There is one sex scene in the novel that could probably be dumped because nothing really happens as a result, except in the mind of the reader and the protagonist, but there are three reasons I’m keeping it: it strengthens a red herring and introduces the idea that the protagonist has yet one more antagonist; it provides comic relief at a tense point in the story (pacing); and, thematically, it provides a contrast between the way an adult survivor of childhood abuse experiences sex to that of a woman who was never abused. Beta readers don’t think the scene slows the story down.

    I know the scene isn’t truly necessary to the plot, but I do think it deepens the story thematically.

    I’ve analyzed every scene in the novel, and that sex scene is the only scene that doesn’t meet all the tests for a necessary scene, but it scares me a bit because it might be my one remaining precious little darling. (It’s funny, and funny doesn’t come naturally to me.)

    Do you think my reasons for keeping it are strong enough?

    • K.M. Weiland | @KMWeiland says:

      It’s a great approach to systematically approach every scene and consciously analyze its importance to the scene. The findings are surprising sometimes!

  2. I love the advice to eliminate a scene that doesn’t affect the overall story. I tend to write too much summary, so on edits I am always looking for those troublesome paragraphs. I’ll be keeping my eye out for them even more and slashing them if they don’t move the story forward and also relate to the story as a whole. Great advice, thanks!

    • K.M. Weiland | @KMWeiland says:

      Sometimes we need to write those scenes for ourselves so we can figure everything out and keep it straight in our heads. But thankfully the good old delete button lets us go back and get rid of anything the *readers* don’t need.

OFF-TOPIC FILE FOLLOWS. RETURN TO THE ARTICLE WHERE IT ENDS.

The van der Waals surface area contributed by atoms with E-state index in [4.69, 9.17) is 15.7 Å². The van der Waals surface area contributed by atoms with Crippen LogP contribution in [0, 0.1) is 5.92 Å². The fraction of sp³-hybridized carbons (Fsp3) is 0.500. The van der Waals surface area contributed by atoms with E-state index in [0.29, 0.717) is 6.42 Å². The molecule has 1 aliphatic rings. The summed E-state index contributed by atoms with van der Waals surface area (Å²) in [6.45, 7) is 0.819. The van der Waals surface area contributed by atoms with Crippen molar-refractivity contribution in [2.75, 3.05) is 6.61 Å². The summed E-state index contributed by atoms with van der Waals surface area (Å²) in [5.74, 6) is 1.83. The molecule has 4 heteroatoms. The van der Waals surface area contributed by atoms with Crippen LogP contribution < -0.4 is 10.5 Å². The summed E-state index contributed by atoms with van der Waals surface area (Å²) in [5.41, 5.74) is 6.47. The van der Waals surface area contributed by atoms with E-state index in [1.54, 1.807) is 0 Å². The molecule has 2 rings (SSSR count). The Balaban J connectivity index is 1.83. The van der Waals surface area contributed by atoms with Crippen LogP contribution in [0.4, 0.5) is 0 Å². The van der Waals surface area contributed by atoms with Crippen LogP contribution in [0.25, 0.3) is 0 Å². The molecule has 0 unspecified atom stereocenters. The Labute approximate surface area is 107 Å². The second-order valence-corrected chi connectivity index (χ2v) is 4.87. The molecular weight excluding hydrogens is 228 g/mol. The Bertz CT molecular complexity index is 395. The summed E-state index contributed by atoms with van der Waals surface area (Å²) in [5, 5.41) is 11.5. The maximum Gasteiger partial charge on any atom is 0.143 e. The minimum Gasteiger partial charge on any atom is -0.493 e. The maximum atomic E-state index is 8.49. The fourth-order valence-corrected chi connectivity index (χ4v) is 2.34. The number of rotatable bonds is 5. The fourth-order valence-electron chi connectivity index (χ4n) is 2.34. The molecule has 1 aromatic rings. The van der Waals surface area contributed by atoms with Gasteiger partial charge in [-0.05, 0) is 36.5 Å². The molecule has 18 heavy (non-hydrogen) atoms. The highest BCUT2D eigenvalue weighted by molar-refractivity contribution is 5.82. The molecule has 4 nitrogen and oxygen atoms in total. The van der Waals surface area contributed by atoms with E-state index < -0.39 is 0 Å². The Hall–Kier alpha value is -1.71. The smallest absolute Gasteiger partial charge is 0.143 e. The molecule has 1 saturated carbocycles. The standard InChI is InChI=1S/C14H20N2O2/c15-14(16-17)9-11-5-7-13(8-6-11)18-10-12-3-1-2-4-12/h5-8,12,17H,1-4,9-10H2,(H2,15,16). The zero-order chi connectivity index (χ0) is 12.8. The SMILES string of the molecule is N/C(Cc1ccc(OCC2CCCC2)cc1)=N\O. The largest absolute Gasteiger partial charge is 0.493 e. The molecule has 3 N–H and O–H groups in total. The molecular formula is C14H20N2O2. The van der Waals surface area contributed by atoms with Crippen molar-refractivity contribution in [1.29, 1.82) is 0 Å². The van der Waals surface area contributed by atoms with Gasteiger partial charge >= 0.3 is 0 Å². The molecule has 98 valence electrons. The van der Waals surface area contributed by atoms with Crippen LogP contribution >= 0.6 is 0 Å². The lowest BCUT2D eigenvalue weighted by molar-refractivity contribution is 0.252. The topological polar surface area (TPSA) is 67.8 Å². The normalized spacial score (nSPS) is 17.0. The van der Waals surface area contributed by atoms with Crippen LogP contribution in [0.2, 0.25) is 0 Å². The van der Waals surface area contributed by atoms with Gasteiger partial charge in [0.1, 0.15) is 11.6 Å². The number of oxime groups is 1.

3. Great post, K.M. Thanks for sharing!

  4. In my next novella (novel?), as a result of Darby resuscitating a particular person with a particular background (spoilers, or I’d say more!), a close friend of hers kills someone close to both of them. The repercussions of everything sends Darby over the edge in guilt…and sets up the 3rd act of the story.

  5. GREAT post. I get so much from all your posts, but this one really struck me today and led me to tweak something. What more can we ask than that?

  6. thomas h cullen says:

    The entire premise of The Representative is a repercussion.

    (One of the best topics you’ve discussed.)

    • K.M. Weiland | @KMWeiland says:

      This actually is a good way to think about any story. It’s not about what happened. It’s about what happens because something else happened.

  7. Steve Mathisensw says:

    This effectively raises the bar for each scene to drive the story forward with the consequences of the actions in the scene – either good or bad. Readers will stay interested and the tension drawing them and the characters toward the climax and conclusion stay strong.

    Thanks for bringing this up now. I needed to hear it.

    • K.M. Weiland | @KMWeiland says:

      It’s true. Honestly, it’s not the big events in stories that are so interesting in themselves as it is the characters’ reactions in their aftermath.